E-commerce used to be laughable. Now, it’s the main industry doing the laughing.
Barnes & Noble, the last of the bookstore giants, announced last October that after hearing acquisition interest from several parties, it has initiated a strategic review toward possibly selling itself to stay afloat.
Who got them to this place? Well, Amazon, of course. The biggest e-commerce shop in the world. The e-commerce shop that B&N scoffed at…until it was too late.
What you don’t know is this?
Jeff Bezos, the 31-year-old CEO of the scrappy startup that sold books online, was actually approached by the multi-millionaire boss of iconic Barnes & Noble about a collaboration in 1996. At the time, B&N dwarfed Amazon because it had only $16 million in sales by that point. B&N had $2 billion and was tossing around the idea of an online store.
Bezos rejected the Barnes offer.
My, how the tables have turned…
Today, Amazon has about half the market share for print books, and B&N only one-fifth, according to Mike Shatzkin, an industry consultant.
- Amazon’s share jumps to 84 percent for e-books. B&N has just 2 percent.
- Amazon is hovering around a $1 trillion market cap, while B&N is worth justabout $475 million, 0.05 percent of that.
Today, almost 15 years later, Barnes and Noble has closed 90 of its 720 locations and has left many metropolitan cities without a single major bookstore. Now, it seems ready to throw in the towel.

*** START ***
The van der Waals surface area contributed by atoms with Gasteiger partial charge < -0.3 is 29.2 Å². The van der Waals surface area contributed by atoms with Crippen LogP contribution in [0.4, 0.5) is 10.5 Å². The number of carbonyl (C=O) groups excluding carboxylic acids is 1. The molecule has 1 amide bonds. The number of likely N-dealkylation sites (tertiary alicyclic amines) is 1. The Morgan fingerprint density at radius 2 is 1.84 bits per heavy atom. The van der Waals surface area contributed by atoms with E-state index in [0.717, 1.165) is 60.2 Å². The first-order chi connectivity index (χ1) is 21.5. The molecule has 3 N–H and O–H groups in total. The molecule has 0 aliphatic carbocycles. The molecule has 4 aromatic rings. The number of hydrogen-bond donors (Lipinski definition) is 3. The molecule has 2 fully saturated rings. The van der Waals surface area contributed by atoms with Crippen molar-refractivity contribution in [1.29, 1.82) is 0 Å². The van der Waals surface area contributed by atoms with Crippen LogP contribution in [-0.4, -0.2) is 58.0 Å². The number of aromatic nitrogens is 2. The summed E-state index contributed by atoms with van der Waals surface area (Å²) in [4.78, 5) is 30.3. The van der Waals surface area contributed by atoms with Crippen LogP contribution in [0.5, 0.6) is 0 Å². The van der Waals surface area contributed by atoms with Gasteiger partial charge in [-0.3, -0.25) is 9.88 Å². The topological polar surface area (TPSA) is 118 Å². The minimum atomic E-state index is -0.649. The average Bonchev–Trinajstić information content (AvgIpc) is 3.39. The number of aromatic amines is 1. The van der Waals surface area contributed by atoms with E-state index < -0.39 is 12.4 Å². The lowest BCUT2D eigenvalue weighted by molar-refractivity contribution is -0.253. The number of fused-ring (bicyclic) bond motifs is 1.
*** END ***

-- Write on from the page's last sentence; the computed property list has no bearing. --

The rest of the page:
In truth, Amazon has left no one unscathed in its wake. It has wiped out sporting goods giant Sports Authority and has department stores like Macy’s, J.C. Penney and Sears by the balls.
But what say you about the retail behemoth Walmart? I believe they are the next victim but are hanging on for dear life, refusing to be swept up by the current.
Walmart: Amazon’s Newest Victim
Walmart saw its e-commerce sales in the U.S. jump 43% year-over-year during the quarter.
“Progress on initiatives to accelerate growth, along with a favorable economic environment, helped us deliver strong comp sales and gain market share,” CEO Doug McMillon said in a statement. “We’re excited about the work we’re doing to reach customers in a more digitally-connected way. Our commitment to the customer is clear — we’ll be there when, where and how they want to shop and deliver new, convenient experiences that are uniquely Walmart.”
Walmart has focused on revamping its e-commerce experience by adding new technologies and updating its website.
One of the main drivers of its e-commerce success has been its grocery pickup and delivery, which is now available in
more than 2,100 and nearly 800 stores, respectively. By the end of fiscal 2020, Walmart expects to include grocery pickup in 3,100 locations and delivery in 1,600 stores.
While Amazon’s acquisition of Whole Foods is a clever response, Walmart still has some tricks up its sleeves.
Have you begun projecting 5-10 years into the future for your industry? What are you neglecting business-wise with the changing trends in digital marketing, digital sales, social media marketing and other cutting edge innovations?
Scaling as an e-commerce business is easy. Be fearless. Take your idea and build it with working capital from investors your can trust.